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The greatest way to save on health insurance

Get the lowdown on consumer-driven benefit accounts

As an employer who cares about the whole health of their employees that means making sure they have the right resources to take care of their financial health.

With consumer-driven benefit accounts, employees are able to take charge of their finances. These accounts, like a health savings account (HSA), health reimbursement arrangement (HRA) or a flexible spending account (FSA), can assist your employees in proactive budgeting and planning for upcoming costs. All this planning makes them smarter health care consumers, which helps your bottom line.

These accounts are used with consumer-driven health care (CDHC). This may mean offering a health insurance plan with lower monthly premiums in exchange for higher deductibles and out-of-pocket costs. CDHC isn’t going anywhere. And, it’s an essential tool to help manage rising health coverage costs. Almost 74 percent of employers rate CDHC as a crucial part of their future benefits strategies1.

Let’s take a look at some of the options:

Health care flexible spending account (FSA)

This pre-tax benefit account can be used to pay for eligible medical, dental and vision expenses that aren’t covered by insurance. After employees determine how much to contribute to their FSA, they can access the full amount of their account on day one of their plan year and funds are automatically deducted pre-tax. Each year, the IRS sets limits External Site on how much employees can contribute to their FSA. It's important for employees to think through how much they are contributing, because funds need to be used within a specific time period.

Dependent care flexible spending account (DCFSA)

A pre-tax benefit account that can be used to pay for eligible expenses like preschool, summer day camp, before or after school programs and child or adult daycare. Employees can determine how much they want to contribute, and then choose their preference for payment and reimbursement. Much like an FSA, there are limits to how much an employee can contribute to a DCFSA and the funds must be used within a certain time period.

Health savings account (HSA)

Used in conjunction with a high-deductible health plan (HDHP), an HSA is a pre-tax benefit account that can be used to pay for eligible out-of-pocket medical, dental and vision expenses. An employee determines how much they want to contribute annually (limits are set by the IRS External Site), and if money remains in their account at the end of the plan year, it will automatically carry over. It’s like a 401K for health care. Any balance in an HSA stays with the employee, regardless of changes in employment, insurance carrier or retirement.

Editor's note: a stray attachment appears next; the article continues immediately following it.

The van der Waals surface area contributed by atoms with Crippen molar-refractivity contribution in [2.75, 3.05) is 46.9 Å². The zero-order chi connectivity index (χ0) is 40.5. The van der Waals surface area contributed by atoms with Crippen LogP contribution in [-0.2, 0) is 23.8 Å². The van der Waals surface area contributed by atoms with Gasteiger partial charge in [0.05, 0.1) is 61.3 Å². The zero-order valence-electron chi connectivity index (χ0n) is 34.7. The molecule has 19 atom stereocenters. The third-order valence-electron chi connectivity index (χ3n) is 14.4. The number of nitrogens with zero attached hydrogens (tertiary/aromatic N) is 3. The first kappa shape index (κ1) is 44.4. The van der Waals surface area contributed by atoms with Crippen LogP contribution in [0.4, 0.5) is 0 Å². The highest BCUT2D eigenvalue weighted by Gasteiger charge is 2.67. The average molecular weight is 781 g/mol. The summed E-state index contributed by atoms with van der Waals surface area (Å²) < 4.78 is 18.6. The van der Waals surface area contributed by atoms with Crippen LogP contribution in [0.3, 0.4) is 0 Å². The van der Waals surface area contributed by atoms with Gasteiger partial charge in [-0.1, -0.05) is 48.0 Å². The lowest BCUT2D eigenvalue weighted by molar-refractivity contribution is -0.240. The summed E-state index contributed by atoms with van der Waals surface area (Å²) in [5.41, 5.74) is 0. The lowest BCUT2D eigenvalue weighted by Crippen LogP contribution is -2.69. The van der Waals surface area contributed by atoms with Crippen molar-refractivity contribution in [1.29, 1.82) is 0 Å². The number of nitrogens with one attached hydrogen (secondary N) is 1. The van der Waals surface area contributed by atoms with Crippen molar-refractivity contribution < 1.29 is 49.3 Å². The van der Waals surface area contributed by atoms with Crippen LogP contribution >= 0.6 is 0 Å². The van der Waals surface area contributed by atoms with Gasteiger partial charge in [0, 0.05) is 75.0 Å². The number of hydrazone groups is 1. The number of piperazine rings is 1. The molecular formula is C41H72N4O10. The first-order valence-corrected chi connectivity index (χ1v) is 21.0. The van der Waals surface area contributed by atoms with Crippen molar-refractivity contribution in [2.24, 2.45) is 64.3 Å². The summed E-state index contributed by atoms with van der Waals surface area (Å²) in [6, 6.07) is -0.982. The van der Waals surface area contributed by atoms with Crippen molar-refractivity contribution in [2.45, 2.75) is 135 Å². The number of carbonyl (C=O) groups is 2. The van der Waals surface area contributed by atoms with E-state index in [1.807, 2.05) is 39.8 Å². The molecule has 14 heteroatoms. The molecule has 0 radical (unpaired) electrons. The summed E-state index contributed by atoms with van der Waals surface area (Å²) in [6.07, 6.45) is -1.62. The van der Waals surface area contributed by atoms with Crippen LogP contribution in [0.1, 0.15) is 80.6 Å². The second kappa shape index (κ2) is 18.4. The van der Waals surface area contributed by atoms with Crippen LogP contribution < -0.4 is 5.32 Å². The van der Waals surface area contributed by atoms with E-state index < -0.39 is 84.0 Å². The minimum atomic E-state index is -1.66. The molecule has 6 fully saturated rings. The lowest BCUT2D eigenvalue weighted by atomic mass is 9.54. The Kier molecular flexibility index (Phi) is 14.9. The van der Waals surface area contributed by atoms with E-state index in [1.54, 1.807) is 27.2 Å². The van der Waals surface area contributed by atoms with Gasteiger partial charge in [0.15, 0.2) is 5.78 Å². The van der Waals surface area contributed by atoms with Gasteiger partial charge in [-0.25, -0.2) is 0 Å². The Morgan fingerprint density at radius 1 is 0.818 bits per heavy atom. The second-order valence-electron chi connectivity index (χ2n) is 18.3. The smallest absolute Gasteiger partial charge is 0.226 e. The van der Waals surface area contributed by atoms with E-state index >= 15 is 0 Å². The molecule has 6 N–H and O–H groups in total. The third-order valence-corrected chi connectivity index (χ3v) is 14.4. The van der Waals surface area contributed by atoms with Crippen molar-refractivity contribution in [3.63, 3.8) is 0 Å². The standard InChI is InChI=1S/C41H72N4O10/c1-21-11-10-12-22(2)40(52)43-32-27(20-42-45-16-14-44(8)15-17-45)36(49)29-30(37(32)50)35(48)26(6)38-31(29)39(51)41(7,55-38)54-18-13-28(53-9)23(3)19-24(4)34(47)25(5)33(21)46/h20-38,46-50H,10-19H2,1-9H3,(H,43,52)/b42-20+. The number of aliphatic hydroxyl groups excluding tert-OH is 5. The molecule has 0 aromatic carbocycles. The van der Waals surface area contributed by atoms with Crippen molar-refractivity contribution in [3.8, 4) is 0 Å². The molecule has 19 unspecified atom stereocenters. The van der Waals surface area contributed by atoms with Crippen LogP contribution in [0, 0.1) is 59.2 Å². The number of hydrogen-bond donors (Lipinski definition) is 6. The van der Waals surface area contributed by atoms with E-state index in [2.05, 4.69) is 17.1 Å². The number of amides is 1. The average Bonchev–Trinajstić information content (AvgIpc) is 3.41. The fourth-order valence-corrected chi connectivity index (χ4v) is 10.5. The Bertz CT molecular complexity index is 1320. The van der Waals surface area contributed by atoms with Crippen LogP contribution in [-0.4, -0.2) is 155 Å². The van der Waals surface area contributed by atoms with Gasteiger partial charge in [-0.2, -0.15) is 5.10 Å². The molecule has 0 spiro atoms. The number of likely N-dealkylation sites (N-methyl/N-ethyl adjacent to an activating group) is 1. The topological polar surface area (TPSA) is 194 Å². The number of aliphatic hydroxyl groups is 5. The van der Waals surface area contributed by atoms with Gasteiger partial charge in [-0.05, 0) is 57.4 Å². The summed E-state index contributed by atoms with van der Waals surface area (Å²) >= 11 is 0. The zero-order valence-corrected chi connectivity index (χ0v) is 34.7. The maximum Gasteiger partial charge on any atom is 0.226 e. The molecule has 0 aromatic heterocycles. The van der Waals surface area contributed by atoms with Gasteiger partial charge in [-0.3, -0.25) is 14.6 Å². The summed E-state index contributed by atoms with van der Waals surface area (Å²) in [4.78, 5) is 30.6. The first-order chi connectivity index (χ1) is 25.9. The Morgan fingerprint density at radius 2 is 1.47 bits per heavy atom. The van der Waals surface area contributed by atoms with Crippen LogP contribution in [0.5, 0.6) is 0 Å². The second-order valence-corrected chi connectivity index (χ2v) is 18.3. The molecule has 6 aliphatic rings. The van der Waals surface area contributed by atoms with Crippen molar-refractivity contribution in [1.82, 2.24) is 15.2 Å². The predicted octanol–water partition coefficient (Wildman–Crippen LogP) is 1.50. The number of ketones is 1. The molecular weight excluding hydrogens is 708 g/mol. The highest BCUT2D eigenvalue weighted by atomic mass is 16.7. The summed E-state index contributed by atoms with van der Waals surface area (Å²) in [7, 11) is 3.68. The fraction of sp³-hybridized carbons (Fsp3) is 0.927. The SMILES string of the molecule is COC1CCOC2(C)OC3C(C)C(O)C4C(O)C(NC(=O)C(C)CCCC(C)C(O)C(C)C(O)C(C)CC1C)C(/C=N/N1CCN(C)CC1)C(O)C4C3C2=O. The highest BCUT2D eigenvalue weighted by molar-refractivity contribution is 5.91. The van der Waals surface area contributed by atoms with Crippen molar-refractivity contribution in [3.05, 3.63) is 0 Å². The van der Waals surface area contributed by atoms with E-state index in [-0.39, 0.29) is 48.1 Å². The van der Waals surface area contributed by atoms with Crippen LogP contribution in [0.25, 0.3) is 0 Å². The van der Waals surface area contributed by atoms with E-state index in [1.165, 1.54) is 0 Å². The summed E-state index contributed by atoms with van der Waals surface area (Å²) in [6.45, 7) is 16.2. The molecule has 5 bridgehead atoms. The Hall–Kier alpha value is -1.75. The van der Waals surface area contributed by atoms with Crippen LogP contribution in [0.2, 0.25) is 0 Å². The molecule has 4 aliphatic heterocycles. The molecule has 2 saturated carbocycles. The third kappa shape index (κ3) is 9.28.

Health reimbursement arrangement (HRA)

This employee-sponsored benefit account acts like a health care spending allowance. An HRA is a reimbursement account that allows employees to pay for eligible out-of-pocket expenses like coinsurance, deductibles and pharmacy costs up to a set amount.

What works for you

While each type of funding account has its benefits, it's important to know which one or combination will best serve your unique workforce. Consumer-driven health care is a great way to engage your employees in their health and in the financial aspects of health care. By offering them options, your employees can feel empowered to take control and make the most of their spending.

Power of one

With Wellmark, you have one point of contact and a streamlined enrollment and renewal process. Less administrative burden means more time for the things that matter. Plus, easy-to-use tools, including our secure member site, myWellmark®, make it simple for your employees to see their benefits in action. Contact your Wellmark account representative for more information.